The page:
Choki Wangmo

A girl’s first menstruation, the symbol of womanhood, is exciting. But, if they are not equipped with all the right information to manage their first menstrual cycle, it comes with a lot of mental, physical, and emotional pain.

Although menstruation is a normal process of a healthy body, in many societies, many mensurating girls and women continue to be constrained by cultural taboos and discriminatory social norms.

No one talks about period openly in Dechen’s small village. The only store that sells sanitary pads at an exorbitant rate runs out of the product quickly.

For Dechen, buying a sanitary pad involves a lot of courage—the teenager wanders around in front of the store and quickly enters the shop when no customer is around. Hesitant, she whispers “pads” to the shopkeeper. The store owner wraps a packet of sanitary pads in paper and hands it over to Dechen in a black plastic bag.

She still doesn’t know how to use pads. Her mother, a primary source of information, is busy on the farm. Dechen has seen her mother use “comfortable old rags” during mensuration, blood often dripping down her legs.

On any given day, more than 300 million women in the world are menstruating.  An estimated 500 million lack access to menstrual products and adequate facilities for menstrual hygiene management.

Experts say that poor menstrual hygiene can lead to urinary or reproductive tract infections and other related illnesses.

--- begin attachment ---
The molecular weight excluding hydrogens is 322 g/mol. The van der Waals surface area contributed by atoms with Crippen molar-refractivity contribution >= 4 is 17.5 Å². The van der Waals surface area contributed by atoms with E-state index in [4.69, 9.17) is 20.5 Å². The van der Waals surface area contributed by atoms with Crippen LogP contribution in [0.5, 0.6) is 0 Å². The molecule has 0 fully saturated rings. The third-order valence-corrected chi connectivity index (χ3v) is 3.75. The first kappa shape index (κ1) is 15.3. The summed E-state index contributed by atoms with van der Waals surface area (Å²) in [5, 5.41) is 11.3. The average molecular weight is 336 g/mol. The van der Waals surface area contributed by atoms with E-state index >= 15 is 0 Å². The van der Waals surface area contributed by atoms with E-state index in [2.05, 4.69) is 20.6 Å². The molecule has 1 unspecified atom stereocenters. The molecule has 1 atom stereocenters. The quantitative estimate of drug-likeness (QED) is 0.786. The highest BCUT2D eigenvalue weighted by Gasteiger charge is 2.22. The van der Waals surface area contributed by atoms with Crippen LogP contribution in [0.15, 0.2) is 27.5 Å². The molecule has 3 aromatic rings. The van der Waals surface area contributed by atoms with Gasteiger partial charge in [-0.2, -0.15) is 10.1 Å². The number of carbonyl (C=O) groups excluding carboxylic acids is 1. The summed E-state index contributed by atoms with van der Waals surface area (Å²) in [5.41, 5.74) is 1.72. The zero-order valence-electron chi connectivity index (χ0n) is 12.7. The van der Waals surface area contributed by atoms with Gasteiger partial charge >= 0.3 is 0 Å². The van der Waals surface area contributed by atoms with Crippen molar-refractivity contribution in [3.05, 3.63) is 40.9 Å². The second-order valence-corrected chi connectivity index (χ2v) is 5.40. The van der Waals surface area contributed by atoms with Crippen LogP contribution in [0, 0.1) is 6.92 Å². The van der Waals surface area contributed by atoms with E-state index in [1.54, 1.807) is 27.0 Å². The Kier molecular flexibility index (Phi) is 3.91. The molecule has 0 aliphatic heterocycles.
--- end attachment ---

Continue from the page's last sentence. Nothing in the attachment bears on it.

In many countries of the European Region, lack of privacy and inadequate toilet doors or cubicles pose a challenge to girls during their period. According to a survey done by Plan International UK in 2017, 1 in 10 girls in the United Kingdom could not afford menstrual hygiene products, which affected their school attendance.

In Bhutan, a study by the education ministry and UNICEF on knowledge, attitude and practices of menstrual hygiene management of adolescent school girls and nuns in 2017 reported that 43 percent of the adolescent school girls missed school during menstruation.

About 42 percent of schoolgirls stated that they were aware of the fungal infection, and more than half of the respondents (57.1 percent) said that they were unaware of the reproductive tract infection related to poor menstrual hygiene.

It was also found that more than 40 percent of nuns didn’t know at all about infections related to poor menstrual hygiene management. More than half of the nuns were unaware of the Urinary Tract Infection.

In cases of special children, the study found that teachers suggested parents keep their child at home during menstruation as the school lacked the capabilities to help them.

There are 33 schools across Bhutan with 865 children with special educational needs of which 491 are adolescent girls.

A student at Khaling Muenseling Institute, Tshering Pem, said she changes her menstrual pads three times a day.

“I suffer from skin irritation and discomfort if I don’t change pads,” she said. “While we are here, the institute supplies us with sanitary pads, but getting pads in the village is a problem.”

Another student, Dawa Yangki said: “We received several trainings from matron and female teachers on the importance of using pads and menstrual hygiene.”